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Introduction

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Abstract

Established political systems often use socialization techniques to transfer values to younger generations. In the United States, the Boy Scouts, Girl Scouts, Young Republicans, Young Democrats, Junior ROTC, and other student or youth groups attempt to inculcate their members with basic American principles. Such organizations are actually programmes designed to produce future leaders who can be relied upon to maintain the political status quo within acceptable parameters. Occasionally, the youthful portion of a population becomes so united and driven by an idea, an image of the future, that it transcends a mere socialization process and acquires a life of its own. In these circumstances youth movements are born.

Keywords

Youth Group Political Education Russian Revolution Youth Movement Girl Scout 
These keywords were added by machine and not by the authors. This process is experimental and the keywords may be updated as the learning algorithm improves.

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Notes

  1. 1.
    Hans Sebald, Adolescence: a Social Psychological Analysis. (New Jersey: Prentice-Hall, 1968) p. 29.Google Scholar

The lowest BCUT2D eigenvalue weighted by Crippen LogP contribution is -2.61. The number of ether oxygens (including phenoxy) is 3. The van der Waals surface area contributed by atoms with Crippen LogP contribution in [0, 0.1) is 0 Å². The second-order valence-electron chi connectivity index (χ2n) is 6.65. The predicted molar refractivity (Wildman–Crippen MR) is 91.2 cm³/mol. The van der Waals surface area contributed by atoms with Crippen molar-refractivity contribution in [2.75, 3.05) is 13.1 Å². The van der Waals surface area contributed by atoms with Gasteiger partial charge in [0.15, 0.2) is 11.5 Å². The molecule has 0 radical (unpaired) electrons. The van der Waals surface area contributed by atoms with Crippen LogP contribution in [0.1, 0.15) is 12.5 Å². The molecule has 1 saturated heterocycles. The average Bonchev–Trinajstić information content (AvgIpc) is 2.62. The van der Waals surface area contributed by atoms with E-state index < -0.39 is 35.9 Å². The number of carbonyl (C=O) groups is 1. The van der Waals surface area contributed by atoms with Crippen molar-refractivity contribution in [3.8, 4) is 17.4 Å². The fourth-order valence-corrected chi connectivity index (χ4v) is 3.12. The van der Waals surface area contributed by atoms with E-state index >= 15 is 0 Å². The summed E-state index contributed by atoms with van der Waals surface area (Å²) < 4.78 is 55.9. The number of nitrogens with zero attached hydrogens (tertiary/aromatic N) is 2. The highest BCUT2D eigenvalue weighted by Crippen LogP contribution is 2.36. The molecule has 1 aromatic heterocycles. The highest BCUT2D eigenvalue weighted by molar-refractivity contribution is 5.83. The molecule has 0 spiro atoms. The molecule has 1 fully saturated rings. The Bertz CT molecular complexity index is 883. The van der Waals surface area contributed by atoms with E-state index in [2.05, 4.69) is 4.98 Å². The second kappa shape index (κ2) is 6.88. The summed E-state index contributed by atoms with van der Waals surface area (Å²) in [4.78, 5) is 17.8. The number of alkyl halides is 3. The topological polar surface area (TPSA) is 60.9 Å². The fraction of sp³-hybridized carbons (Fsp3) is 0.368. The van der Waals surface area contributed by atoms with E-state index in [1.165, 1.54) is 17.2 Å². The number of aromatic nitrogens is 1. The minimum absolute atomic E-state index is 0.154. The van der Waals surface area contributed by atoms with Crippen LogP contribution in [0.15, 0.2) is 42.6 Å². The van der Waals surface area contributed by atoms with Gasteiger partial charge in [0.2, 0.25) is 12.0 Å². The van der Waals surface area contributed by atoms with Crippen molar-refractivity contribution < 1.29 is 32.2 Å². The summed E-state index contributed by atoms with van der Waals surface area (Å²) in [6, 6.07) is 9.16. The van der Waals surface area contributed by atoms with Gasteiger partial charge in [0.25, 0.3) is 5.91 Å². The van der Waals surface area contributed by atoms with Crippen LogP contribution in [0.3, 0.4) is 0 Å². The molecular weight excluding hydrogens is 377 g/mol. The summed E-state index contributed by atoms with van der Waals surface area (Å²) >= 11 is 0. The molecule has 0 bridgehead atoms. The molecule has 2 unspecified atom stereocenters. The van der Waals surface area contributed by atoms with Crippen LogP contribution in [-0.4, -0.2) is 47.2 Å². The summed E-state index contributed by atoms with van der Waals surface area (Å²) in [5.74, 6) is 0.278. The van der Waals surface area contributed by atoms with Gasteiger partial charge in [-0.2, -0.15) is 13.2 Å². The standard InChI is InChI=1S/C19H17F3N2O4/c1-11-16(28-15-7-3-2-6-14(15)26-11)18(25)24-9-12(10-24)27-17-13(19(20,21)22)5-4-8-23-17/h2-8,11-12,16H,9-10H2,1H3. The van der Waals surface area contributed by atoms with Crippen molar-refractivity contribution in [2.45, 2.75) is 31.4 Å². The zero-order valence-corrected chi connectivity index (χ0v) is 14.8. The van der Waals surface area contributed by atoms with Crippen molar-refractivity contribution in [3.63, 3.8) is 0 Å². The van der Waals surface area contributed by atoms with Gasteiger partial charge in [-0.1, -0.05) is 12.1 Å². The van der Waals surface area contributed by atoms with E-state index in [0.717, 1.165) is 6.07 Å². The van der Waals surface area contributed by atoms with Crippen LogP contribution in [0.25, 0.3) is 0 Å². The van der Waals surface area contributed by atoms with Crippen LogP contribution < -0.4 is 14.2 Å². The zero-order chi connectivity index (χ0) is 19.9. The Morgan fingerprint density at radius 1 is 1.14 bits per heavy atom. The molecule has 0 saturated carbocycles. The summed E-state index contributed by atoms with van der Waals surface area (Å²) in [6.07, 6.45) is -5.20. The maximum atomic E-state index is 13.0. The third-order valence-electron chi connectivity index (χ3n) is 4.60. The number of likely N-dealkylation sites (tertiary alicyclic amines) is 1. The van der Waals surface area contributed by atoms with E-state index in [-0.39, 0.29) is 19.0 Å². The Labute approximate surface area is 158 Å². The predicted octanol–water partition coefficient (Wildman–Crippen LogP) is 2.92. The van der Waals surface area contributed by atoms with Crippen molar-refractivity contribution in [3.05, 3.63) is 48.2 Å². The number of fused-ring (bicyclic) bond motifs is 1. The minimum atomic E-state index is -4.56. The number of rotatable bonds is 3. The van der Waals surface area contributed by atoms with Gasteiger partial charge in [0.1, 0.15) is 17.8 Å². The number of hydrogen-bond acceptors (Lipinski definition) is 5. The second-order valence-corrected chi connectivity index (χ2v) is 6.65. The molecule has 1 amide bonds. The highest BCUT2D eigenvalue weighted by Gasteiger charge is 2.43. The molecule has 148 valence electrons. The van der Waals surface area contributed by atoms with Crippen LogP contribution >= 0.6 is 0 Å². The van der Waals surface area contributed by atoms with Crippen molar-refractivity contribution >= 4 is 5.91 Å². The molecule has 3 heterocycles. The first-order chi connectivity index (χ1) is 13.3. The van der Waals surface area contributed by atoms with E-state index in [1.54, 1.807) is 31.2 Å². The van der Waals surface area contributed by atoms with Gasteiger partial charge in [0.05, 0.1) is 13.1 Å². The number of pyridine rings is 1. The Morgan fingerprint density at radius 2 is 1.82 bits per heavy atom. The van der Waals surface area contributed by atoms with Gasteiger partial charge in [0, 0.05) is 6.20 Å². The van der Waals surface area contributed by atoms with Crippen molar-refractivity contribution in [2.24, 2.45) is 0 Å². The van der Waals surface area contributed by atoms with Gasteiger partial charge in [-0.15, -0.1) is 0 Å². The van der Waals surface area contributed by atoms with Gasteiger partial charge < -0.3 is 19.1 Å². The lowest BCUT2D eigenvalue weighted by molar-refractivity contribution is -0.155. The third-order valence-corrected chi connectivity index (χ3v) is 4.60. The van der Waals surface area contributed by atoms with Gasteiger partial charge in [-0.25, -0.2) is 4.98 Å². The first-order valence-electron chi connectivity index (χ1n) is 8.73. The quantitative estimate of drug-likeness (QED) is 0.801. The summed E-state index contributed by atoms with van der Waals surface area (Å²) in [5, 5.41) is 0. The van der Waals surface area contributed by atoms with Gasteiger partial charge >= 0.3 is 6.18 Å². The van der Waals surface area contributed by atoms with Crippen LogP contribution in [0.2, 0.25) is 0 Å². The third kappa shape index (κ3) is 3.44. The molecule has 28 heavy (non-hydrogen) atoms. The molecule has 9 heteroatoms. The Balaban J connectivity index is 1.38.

2. 3.
    Robert V. Daniels (ed.), The Stalin Revolution (Lexington, Mass.: D.C. Heath, 1965) p. 1.Google Scholar
  3. 4.
    Sheila Fitzpatrick, The Russian Revolution 1917–1932 (Oxford University Press, 1984) p. 110.Google Scholar
  4. 6.
    Alex Inkeles, Public Opinion in Soviet Russia (Cambridge, Mass: Harvard University Press, 1967) p. 32.Google Scholar
  5. 7.
    Ralph Fisher, Pattern for Soviet Youth (New York: Columbia University Press, 1959) p. 133.Google Scholar
  6. 9.
    V. I. Lenin, Selected Works X (New York: Progress Publishers, 1942) p. 95.Google Scholar
  7. 10.
    Joseph Stalin, Leninism (Leningrad: Cooperative Publishing Society of Foreign Workers in the USSR, 1934) p. 95.Google Scholar

Copyright information

© Ann Todd Baum 1987

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